Justice Isa’s suo motu order recalled

6-judge SC bench says order ‘clearly violative’ of an August 2021 order

Our Correspondent April 04, 2023
Justice Qazi Faez Isa. PHOTO: FILE


A six-member Supreme Court bench on Tuesday recalled the interim order authored by Justice Qazi Faez Isa, wherein postponement of suo motu cases was ordered till amendments were made in the SC Rules, 1980 regarding the discretionary powers of the chief justice to form benches.

On March 29, a three-member bench heard the same case during which Justice Qazi Faez Isa and Justice Aminuddin Khan had ruled that the chief justice of Pakistan (CJP) did not have the power to make special benches or decide its members.

The apex court judges had said that all hearings based on suo motu notices and cases of constitutional significance — under Article 184(3) — should be postponed until they were legislated upon.

However, Justice Shahid Waheed, the third member of the bench, had dissented from the verdict in his minority ruling, saying that judges could not raise objections regarding the constitution of benches because if they did so they would become a complainant and it would no longer be appropriate for them to hear the case.

The larger bench, headed by Justice Ijazul Ahsan and comprising Justice Munib Akhtar, Justice Sayyed Mazahar Ali Akbar Naqvi, Justice Muhammad Ali Mazhar, Justice Ayesha A Malik and Justice Syed Hasan Azhar Rizvi, heard the case.

The bench disposed of the suo motu proceedings which were earlier heard by a bench led by Justice Isa while examining the regulation about a grant of 20 additional marks to a Hafiz-e-Quran student while admitting them for an MBBS/BDS degree.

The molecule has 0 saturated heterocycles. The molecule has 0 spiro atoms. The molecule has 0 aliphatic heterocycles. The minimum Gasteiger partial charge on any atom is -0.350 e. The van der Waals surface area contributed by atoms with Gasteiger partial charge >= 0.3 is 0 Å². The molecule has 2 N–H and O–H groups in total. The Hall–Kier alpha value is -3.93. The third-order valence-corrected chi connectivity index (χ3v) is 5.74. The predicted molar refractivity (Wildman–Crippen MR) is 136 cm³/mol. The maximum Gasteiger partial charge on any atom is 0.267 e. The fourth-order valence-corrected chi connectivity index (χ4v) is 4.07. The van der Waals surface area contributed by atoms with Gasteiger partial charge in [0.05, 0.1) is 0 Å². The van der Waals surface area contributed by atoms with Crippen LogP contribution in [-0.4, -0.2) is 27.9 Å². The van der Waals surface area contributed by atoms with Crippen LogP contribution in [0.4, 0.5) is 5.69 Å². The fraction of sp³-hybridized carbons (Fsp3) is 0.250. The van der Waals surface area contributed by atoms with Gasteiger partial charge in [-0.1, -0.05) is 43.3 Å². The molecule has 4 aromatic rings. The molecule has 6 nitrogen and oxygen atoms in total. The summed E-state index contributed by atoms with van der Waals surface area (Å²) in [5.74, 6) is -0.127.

During Tuesday’s hearing — which lasted for a total of five minutes — the PMDC counsel, Afnan Kundi, contended that 20 additional marks were awarded to students for memorising the Holy Quran up until 2018.

“New rules were formulated in 2021 and the process of awarding additional marks was brought to an end,” Kundi said.

Subsequently, the court disposed of the case on account of it being “ineffective”.

Also read: SC disregards 2-judge verdict deferring suo motu cases

The detailed court order stated that Justice Isa and Justice Aminuddin’s order was “clearly violative” of a five-member bench’s August 2021 order that only the chief justice could take suo motu notice.

“The majority order also appears to be in violation of the well settled rule of law, which is axiomatic, that the chief justice is the master of the roster. The order was therefore both without and beyond jurisdiction. Therefore, we are respectfully of the view that the order dated 15.03.2023 passed by two honourable members of the bench was inoperative and ineffective when made, was such at all times thereafter and continues to remain so.”

The detailed court verdict also agreed with the chief justice’s observations in the registrar’s circular.

“On perusal of the circular in question, we are of the view that the observations made by the honourable chief justice of Pakistan are unexceptionable and simply rectify an unwarranted assumption of jurisdiction and intrusion into, and interference with, powers that the principles laid down in the case law place firmly in the hands of the Chief Justice alone.

“We accordingly affirm the observations of the HCJP as incorporated in the circular and the directions issued therein. In view of the foregoing, the interim order dated 15.03.2023 (released on 29.03.2023) is recalled,” the order read.

Regarding the case itself, the order said that since the Pakistan Medical and Dental Council (PMDC) had informed that the MBBS and BDS (Admissions, Examinations, House Job or Internship) Regulations, 2018 which granted the 20 additional marks were not in force and the current regulations did not allow any such marks so “no further proceedings in this suo motu case are required”.

“The SMC is accordingly disposed of as having been infructuous. File may be consigned to the record.”

Justice Munib Akhtar also said that the suo motu case has become infructuous after an amendment in the PMDC regulation. The bench held that the suo motu proceedings were closed after an amendment in the PMDC regulation.


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